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Scam Alerts for January

Scam Alert #2
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New frauds and scams seem to crop up weekly.  Identity theft and other scams rob millions of Americans of their hard-earned money.  Last year alone, Americans lost $18 billion dollars to fraud and scams.  In fact, every two seconds, a con artist steals someone’s identity.

What tricks do con artists use to steal your money?  How can you outsmart scammers before they strike?  Beat the con artists at their game.  Check out this month’s scam alerts and don’t get taken in with the fraudsters’ tricks.

Oh, and if you would like to host a top frauds and scams presentation in your community, send us an email at nh@aarp.org.  We have a corps of trained volunteers who can bring to you a one-hour top frauds and scams presentation.  Free of charge!

So, here are some more frauds and scams which may be coming to you!

worried mature woman talking on telephone
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Social Security Scams

Acting Inspector General of Social Security – Gale Stallworth Stone – is warning citizens about phone call scams in which impersonators are copying SSA’s 1-800 number so it appears as a legitimate call on a caller-ID screen.

These scammers identify themselves as SSA employees, request a person’s Social Security number, and threaten to terminate the person’s benefits.

If you receive a call like this, do NOT provide any personal information.  Instead report this scheme by calling 1 800 269 0271 or by visiting the SSA Office of Inspector General’s website.

W-2 Tax Form
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W-2 and Tax Scams

As the tax season approaches, individuals – and small businesses – need to be cautious of identity theft.  Thieves use stolen Employer Identification numbers to create fake W-2 forms to file with fraudulent individual tax returns.

Fraudsters also use these to open new lines of credit or obtain credit cards.  Now, they are using company names to file fraudulent returns.  Employers are warned to look out for emails asking for sensitive W-2 information.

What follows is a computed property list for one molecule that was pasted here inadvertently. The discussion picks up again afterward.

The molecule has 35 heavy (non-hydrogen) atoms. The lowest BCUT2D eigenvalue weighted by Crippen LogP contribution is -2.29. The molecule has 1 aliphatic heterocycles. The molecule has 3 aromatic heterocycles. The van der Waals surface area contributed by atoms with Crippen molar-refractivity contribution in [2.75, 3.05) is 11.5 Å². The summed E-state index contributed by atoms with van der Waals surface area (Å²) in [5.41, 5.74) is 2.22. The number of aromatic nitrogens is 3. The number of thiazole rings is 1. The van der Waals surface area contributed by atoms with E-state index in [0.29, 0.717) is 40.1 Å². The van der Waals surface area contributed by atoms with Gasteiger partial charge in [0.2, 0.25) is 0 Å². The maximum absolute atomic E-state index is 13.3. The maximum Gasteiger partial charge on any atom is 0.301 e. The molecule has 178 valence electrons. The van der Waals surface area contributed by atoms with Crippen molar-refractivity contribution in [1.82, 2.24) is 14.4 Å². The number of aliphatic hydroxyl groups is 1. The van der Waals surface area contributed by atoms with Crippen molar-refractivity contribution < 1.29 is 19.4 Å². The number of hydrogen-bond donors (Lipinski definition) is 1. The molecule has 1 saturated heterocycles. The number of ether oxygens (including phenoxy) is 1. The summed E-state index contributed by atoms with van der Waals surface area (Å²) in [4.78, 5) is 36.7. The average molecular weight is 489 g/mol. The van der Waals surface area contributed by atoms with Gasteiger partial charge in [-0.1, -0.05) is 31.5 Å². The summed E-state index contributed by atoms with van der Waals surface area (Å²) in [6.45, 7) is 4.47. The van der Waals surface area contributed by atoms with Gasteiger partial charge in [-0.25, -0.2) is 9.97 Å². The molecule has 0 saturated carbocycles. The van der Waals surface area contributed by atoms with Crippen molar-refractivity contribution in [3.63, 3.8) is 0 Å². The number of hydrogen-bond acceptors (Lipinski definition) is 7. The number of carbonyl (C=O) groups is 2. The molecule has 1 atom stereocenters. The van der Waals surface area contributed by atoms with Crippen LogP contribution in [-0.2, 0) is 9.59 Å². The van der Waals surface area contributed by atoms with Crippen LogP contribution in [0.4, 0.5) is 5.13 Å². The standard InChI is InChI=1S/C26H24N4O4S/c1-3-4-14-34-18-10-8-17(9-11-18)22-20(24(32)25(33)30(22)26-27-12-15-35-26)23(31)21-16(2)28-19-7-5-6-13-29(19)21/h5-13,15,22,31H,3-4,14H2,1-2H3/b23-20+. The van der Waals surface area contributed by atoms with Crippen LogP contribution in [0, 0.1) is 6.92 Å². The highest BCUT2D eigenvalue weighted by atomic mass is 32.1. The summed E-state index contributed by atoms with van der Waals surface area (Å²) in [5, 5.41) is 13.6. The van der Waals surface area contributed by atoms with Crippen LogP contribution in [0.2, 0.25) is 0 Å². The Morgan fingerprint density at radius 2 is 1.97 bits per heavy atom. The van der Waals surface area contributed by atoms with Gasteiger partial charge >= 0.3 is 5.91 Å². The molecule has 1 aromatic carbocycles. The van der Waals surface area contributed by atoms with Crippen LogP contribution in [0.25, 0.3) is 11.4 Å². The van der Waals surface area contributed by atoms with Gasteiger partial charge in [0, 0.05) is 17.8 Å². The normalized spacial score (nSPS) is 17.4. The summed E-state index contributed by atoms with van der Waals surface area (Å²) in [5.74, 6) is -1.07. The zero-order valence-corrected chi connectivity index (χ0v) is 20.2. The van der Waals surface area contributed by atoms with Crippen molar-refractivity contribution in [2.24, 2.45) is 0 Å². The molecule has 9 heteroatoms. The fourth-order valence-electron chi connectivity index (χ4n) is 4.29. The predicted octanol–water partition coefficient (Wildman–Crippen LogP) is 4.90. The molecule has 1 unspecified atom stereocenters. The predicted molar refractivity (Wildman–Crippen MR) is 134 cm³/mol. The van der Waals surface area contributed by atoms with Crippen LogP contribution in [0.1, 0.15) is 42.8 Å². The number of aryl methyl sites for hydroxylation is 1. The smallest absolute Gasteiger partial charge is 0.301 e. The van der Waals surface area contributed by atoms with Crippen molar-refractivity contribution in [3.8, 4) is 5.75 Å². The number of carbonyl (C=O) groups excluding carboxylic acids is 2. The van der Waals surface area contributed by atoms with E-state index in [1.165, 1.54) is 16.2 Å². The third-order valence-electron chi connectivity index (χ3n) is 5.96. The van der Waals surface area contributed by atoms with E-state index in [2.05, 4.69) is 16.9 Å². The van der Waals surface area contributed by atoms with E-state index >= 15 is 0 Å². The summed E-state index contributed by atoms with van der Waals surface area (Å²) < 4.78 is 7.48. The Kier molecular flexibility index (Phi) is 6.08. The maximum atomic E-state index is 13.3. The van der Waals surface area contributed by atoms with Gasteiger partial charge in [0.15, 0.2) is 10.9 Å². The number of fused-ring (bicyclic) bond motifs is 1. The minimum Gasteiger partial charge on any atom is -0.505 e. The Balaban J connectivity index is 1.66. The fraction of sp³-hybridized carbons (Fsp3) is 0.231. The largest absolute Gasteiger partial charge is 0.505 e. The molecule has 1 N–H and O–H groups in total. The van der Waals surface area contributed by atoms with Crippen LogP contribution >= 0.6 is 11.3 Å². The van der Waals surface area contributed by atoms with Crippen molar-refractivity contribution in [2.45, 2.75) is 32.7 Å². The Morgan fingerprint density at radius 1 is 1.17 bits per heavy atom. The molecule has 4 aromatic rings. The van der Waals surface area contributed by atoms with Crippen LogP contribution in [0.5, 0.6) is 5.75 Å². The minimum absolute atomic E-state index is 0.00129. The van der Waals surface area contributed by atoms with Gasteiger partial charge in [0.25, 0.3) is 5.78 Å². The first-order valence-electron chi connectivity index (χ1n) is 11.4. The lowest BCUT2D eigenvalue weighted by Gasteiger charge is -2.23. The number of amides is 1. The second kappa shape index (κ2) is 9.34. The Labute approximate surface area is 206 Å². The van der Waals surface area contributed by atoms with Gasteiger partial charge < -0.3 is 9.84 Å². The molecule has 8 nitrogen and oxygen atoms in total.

If you believe you have been targeted by a tax scammer, you can report it to dataloss@irs.gov and StateAlert@tacaadmin.org.

University Application Acceptance Notification Letter with ACCEPTED Stamp
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Advance Fee Scams

New college students are receiving admission letters and scholarships this time of year.  Among the letters from universities, many students may also receive offers for alleged student loans, scholarships, financial aid, and job offers.

Some will charge a fee for things you could do yourself – like filling out college applications, writing college essays, filling out the FAFSA financial aid form, or completing job applications.  Whether they end up providing the service once you’ve paid is questionable.

If you hear any promotion of “just give us money and we’ll do the rest,” know that this is likely a scam.  While some of the forms and applications can be difficult to complete, it is best to protect your personal information and fill them out yourself, or with someone representing a reputable company.

Unknown number calling in the middle of the night. Phone call from stranger. Person holding mobile and smartphone in bedroom bed home late.
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Telephone Scams

Telephone scammers try to trick you out of your money or personal information by using a variety of tactics.  They might offer or promise money, fake products or trips.  Or threaten arrest if you don’t pay them.

The best way to protect yourself is to hang up on these callers and ignore their messages.

You can also register for the national Do Not Call Registry – 1 888 382 1222 or www.donotcall.gov – and check with your telephone company about additional call blocking options.

Amazon logo
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Amazon Online Shopping Scams

Like many online stores, the potential for fraud on popular shopping sites such as Amazon does exist.  While Amazon and other online sites may be trustworthy, buyers should still be wary of online traction scams.

In a recent statement, Amazon addressed an issue with a phishing email that asks for personal information or account information ….. including credit card details.  The links provided in the email leads unsuspecting shoppers to a phony Amazon page that looks legitimate.

Amazon has urged buyers to log in directly to amazon.com if they receive emails about their personal emails as Amazon states it will never email you about these account matters.

Get more information on frauds and scams at AARP’s Fraud Watch Network.  Sign up for Watchdog Alerts and stay alert on con artist’s latest tricks.  It’s free of charge for everyone – AARP members, non-members, general public and people of all ages.

Be a fraud fighter!  If you can spot a scam, you can stop a scam.

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